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I am amateur photographer and I have Sony DSC-RX100. The photos it gives have great quality in terms of resolution, sharpness and crispness, but they have some "dark", "sad", "depressive" unnatural color. It's hard to explain what is wrong technically, perhaps the white balance or, maybe, the saturation. I tried to adjust the settings, but nothing have noticeably changed. Even when the weather is super bright outside and I expect the photos to be super cheerful, the described above effect is anyway present.

Sample image

This photo was taken under extremely bright sun. Do you see any sun here? Or does it seem that it's going to rain?

This is not a problem of a single shot. Basically any photo from RX100 I saw had this effect. The sample images from this Photography Blog Review have this dull impression. You can blame me in some misunderstanding, but why should all photos from this camera be so different from the real-life picture?

How can I solve this problem? Or is it unsolvable for this camera?

Please check also this dpreview thread.

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    It would be easier to explain if you included a sample image. (You might need a little more reputation for that, but you can always include a link to a sample image and I'm sure someone will edit it into your question for you.) – Caleb Feb 7 '17 at 17:20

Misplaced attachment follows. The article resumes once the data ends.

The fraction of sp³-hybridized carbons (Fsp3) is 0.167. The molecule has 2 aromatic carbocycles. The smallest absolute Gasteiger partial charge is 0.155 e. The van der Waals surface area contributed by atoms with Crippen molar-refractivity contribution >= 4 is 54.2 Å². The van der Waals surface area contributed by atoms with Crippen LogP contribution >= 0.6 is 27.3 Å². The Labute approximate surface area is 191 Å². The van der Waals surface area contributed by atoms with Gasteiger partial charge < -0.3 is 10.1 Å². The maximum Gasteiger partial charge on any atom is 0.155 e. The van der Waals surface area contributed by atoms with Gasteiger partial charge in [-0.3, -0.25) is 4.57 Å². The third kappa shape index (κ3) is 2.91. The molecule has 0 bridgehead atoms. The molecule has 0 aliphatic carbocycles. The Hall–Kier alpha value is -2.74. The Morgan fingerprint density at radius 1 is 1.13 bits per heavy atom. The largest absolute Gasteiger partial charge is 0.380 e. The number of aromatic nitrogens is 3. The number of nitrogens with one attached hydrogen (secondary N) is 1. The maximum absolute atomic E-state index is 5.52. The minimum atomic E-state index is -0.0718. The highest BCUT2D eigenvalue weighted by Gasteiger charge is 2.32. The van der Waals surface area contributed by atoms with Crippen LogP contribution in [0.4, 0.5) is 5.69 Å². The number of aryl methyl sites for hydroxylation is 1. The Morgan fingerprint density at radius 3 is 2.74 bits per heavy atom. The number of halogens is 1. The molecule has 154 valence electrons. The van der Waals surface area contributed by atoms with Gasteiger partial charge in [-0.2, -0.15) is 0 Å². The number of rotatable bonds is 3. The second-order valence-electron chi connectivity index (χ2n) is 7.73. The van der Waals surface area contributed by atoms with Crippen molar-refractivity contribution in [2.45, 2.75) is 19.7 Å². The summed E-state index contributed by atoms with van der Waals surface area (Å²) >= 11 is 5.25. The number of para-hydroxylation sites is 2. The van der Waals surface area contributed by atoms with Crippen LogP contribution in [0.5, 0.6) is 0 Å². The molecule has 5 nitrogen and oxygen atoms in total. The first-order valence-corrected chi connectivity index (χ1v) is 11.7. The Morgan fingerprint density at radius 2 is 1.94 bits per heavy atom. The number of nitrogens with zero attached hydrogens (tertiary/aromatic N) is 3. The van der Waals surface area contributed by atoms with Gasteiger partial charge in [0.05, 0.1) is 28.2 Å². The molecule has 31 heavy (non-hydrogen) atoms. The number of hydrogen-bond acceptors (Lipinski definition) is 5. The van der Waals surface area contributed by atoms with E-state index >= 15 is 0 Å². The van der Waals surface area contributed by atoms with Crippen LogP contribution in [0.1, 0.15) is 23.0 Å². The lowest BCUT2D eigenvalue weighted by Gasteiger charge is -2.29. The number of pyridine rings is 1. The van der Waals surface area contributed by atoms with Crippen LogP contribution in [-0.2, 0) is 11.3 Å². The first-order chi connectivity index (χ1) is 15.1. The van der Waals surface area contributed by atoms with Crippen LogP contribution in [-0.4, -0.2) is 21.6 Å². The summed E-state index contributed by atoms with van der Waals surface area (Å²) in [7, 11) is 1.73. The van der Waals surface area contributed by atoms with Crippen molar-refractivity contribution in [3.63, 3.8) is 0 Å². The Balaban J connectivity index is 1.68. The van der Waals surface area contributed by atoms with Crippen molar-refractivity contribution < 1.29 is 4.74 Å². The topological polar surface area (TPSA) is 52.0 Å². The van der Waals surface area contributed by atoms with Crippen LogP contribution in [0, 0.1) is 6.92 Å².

• What settings did you adjust? What did you adjust them to? – Please Read My Profile Feb 7 '17 at 17:26
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    Sample photos please. Also, are you sure it's not the monitor that is sad? Have you taken care to calibrate it lately? – Itai Feb 7 '17 at 19:09
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    Real life picture is nonsense. Eyes, CMOS, CCD and films are completely different things. You cannot shoot what you can see and "live" and you cannot see "live" what you have shot. – Crowley Feb 7 '17 at 19:39
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    Sorry, but I'm not downloading a link to a photo that won't let me view it in a browser. – Michael C Feb 7 '17 at 21:21
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I see no problem at all with any of the images you linked to.

I suspect the actual problem is how your display is adjusted.

I'd suggest you try this page and see how that works.

The sample you posted looks bright and well lit with good contrast. A glance at some of the other images (which are in reviews) gives me the same conclusion.

The fountain image you posted and described as "looking like it might rain" looks exactly how I'd expect a sunny day photo to look.

The default contrast level might be a tad strong (which will slightly lower the brightness of tones), but I'd be unable to interpret that shot as anything but a bright shot of a fountain.

You are free to adjust the overall tone of an image if you like. You can try raising shadows using the tone curve in GIMP or photoshop or similar. But I'd try the display test first, as many people set displays way off what they need to be for photographic display.